Forget UPnP. If the user is remotely tech-savvy and security concious, he'll be using a router that has UPnP disabled. UPnP probably has its place (though I can't think what that might be), but having a firewall which opens a port whenever an application asks is not exactly what I call "secure".
> IMHO the safest method would be a VPN between site and client. The > client, however, does not wish to hire an expensive IT admin to set it up. > > How would you design remote access in this condition? > > Ideal solution involves plug-and-play with 3-step instruction and no > software installed into client's computer (WinXP or Vista). Oh, and > flying porcupines :) >
I'm not sure where the porcupines fit in, but far and away the most convenient and flexible vpn solution I know of is openvpn. Unfortunately, it does not support eCos (can't you switch to Linux?), so you need an external router to handle it. I'd go for something like a cheapo home NAT router with openwrt support and install openwrt and openvpn, but there are various alternative small linux (or bsd) based router firmware that will handle openvpn. The openvpn client should then connect to your openvpn server through the NAT box.
On Mar 24, 9:29=A0am, David Brown <da...@westcontrol.removethisbit.com>
wrote:

> I'm not sure where the porcupines fit in, but far and away the most
Depends on how enthusiastically they are inserted, really. Have you ever/do you currently work for a large company?
It's good to receive feedback from pragmatic people. However, I forgot 
to emphasize volume and diversity.

In my post "The client" refers to the proverbial client. There will be 
quite a few of them, if the sales dept get their way. Home or business 
owners, farmers, anyone with 100 square meters of roof or land.

The device is a solar panel inverter. It'll be sold in over half a dozen 
countries in southern Europe.

zwsdotcom@gmail.com wrote:
>> IMHO the safest method would be a VPN between site and client. The >> client, however, does not wish to hire an expensive IT admin to set it up.. > > Not sure why the client needs to hire anyone other than you. This > would appear to be a simple situation... though perhaps not cheap. And > by cheating I can put it into three steps for you: > > 1. configure two routers to support a VPN between their WAN-side > connections. > 2. take one router out to site, install between equipment and big > nasty internet (snuggle it in hay if you feel it necessary) > 3. take other router out to customer, plug it into his network, when > he wants to talk to the hay barn he plugs his laptop into one of the > LAN ports on the router. > > I think you should find all the instructions you need in the Cisco IOS > Cookbook (amazon.com). But I repeat this scenario probably won't be > real cheap; I'm not sure what the cheapest router supporting this > would be as the ones I've used are big and extremely expensive.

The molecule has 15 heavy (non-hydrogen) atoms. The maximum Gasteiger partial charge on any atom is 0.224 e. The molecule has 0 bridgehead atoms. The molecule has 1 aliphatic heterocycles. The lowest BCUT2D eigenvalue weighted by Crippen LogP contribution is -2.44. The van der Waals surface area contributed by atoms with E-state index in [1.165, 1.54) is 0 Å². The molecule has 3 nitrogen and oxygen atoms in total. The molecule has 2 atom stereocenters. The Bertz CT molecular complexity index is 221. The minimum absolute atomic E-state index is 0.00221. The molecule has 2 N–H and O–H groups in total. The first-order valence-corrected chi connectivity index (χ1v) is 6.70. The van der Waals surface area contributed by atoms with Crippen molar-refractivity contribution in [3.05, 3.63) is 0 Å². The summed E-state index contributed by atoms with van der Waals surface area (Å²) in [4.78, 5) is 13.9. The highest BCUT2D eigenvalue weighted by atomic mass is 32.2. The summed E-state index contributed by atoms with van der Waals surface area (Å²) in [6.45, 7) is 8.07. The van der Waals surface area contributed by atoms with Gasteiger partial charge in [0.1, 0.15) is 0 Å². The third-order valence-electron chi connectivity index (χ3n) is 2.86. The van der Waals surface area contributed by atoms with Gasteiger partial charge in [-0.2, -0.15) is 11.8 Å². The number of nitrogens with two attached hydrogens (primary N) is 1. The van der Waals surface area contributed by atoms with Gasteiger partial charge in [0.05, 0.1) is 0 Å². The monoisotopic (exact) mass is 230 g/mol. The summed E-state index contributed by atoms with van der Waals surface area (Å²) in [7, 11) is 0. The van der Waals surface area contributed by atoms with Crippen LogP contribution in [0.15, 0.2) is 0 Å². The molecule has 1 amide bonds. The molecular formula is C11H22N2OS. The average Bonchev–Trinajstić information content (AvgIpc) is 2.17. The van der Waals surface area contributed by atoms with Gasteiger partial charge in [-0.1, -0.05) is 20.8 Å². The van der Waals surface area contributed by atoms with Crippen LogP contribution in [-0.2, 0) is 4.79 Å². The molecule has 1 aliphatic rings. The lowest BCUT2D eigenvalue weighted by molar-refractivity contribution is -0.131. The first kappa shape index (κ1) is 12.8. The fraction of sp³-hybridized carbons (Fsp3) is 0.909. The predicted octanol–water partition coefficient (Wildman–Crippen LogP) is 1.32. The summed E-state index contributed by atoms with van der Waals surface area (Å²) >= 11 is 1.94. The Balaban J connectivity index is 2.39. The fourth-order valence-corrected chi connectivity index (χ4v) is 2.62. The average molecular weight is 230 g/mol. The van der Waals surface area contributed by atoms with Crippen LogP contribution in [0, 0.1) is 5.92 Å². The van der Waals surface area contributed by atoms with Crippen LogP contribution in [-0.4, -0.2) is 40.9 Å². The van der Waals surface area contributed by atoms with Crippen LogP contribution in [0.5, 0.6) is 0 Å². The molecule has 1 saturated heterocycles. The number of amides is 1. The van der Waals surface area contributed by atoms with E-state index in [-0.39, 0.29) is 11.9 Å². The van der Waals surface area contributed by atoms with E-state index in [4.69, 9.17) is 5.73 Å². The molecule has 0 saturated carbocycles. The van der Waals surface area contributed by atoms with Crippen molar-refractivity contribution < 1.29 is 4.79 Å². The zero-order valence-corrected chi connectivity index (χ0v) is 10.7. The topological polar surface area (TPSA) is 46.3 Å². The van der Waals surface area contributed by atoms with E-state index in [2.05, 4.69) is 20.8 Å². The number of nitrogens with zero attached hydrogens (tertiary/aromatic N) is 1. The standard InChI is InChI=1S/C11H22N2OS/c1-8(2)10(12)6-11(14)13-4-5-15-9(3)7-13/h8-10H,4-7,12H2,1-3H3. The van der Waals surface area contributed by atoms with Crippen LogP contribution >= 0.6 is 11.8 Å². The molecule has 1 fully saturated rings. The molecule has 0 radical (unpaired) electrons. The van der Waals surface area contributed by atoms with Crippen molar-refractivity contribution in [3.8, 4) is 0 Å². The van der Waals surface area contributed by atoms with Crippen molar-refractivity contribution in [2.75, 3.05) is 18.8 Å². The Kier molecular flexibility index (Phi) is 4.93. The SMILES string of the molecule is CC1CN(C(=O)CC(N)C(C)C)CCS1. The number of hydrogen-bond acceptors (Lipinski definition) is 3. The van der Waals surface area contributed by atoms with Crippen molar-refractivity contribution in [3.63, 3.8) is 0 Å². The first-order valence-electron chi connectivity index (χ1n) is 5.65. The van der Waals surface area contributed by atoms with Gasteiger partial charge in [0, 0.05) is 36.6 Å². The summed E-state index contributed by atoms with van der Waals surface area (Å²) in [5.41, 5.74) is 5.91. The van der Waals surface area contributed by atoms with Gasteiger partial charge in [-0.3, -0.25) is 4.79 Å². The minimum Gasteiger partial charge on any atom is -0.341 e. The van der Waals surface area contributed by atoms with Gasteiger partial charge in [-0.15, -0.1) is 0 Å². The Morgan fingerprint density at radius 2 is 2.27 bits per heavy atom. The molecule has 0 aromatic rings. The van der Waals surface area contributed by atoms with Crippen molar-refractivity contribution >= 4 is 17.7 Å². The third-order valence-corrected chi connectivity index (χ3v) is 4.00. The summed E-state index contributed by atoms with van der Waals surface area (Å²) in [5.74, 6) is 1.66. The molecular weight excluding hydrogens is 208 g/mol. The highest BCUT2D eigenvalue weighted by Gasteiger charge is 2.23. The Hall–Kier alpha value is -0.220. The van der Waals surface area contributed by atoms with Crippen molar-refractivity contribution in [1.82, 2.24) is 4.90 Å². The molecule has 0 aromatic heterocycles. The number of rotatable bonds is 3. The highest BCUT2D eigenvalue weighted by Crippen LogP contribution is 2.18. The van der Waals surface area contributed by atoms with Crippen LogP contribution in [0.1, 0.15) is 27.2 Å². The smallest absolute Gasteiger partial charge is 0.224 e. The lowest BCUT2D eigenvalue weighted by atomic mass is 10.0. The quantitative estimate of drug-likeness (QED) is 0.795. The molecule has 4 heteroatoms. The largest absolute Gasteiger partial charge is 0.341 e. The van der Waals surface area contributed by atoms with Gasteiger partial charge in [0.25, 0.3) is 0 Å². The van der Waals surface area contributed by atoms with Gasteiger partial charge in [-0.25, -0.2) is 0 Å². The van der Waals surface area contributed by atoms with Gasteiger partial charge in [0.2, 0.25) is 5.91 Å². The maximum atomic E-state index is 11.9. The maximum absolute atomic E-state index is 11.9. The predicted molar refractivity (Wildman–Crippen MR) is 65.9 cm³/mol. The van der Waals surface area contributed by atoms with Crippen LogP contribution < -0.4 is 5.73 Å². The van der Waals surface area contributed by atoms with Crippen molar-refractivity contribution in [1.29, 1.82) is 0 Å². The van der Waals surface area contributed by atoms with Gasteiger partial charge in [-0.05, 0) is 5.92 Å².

Custom IT work on site is not feasible. Clients are expected to set it up following (simple) printed instructions. Naturally they receive phone support when needed but this is a non-trivial expense (even more so because of the multi-lingual market). People who install solar panels do not know anything about VPN. Neither do most of the support or service techs :). Local network is OK - it's domesticated by zeroconf (automatic IP assignment and address resolution). Remote access, on the other hand, is a real wild beast. I wish I could port Hamachi to eCos.
> There are more exotic solutions. For example you could put a GSM > module in the device and have it issue session keys via SMS to a > hardcoded number, which an attacker would not be able to hijack.
As it happens, GSM module is offered as an extra. It does add some interesting options, but GSM should not be required for remote access. -- Kind regards, Tarmo Kuuse
On Mar 24, 10:03=A0am, Tarmo Kuuse <tarmo.ku...@mail.ee> wrote:

> Local network is OK - it's domesticated by zeroconf (automatic IP > assignment and address resolution). Remote access, on the other hand, is > a real wild beast. I wish I could port Hamachi to eCos.
There are various methods employed, though not so popular in this day and age. One method is to use a proprietary and encrypted protocol tunneled over port 80. Your embedded device is visible to the world, but all it serves up is a Java application that runs in the client- side browser and communicates using an encrypted data stream. That is fairly transparent to end-users insofar as the "software installation" happens as soon as they navigate to the device's page.
On Tue, 24 Mar 2009 07:15:36 -0700, zwsdotcom wrote:

> On Mar 24, 10:03&nbsp;am, Tarmo Kuuse <tarmo.ku...@mail.ee> wrote: > >> Local network is OK - it's domesticated by zeroconf (automatic IP >> assignment and address resolution). Remote access, on the other hand, >> is a real wild beast. I wish I could port Hamachi to eCos. > > There are various methods employed, though not so popular in this day > and age. One method is to use a proprietary and encrypted protocol > tunneled over port 80. Your embedded device is visible to the world, but > all it serves up is a Java application that runs in the client- side > browser and communicates using an encrypted data stream. That is fairly > transparent to end-users insofar as the "software installation" happens > as soon as they navigate to the device's page.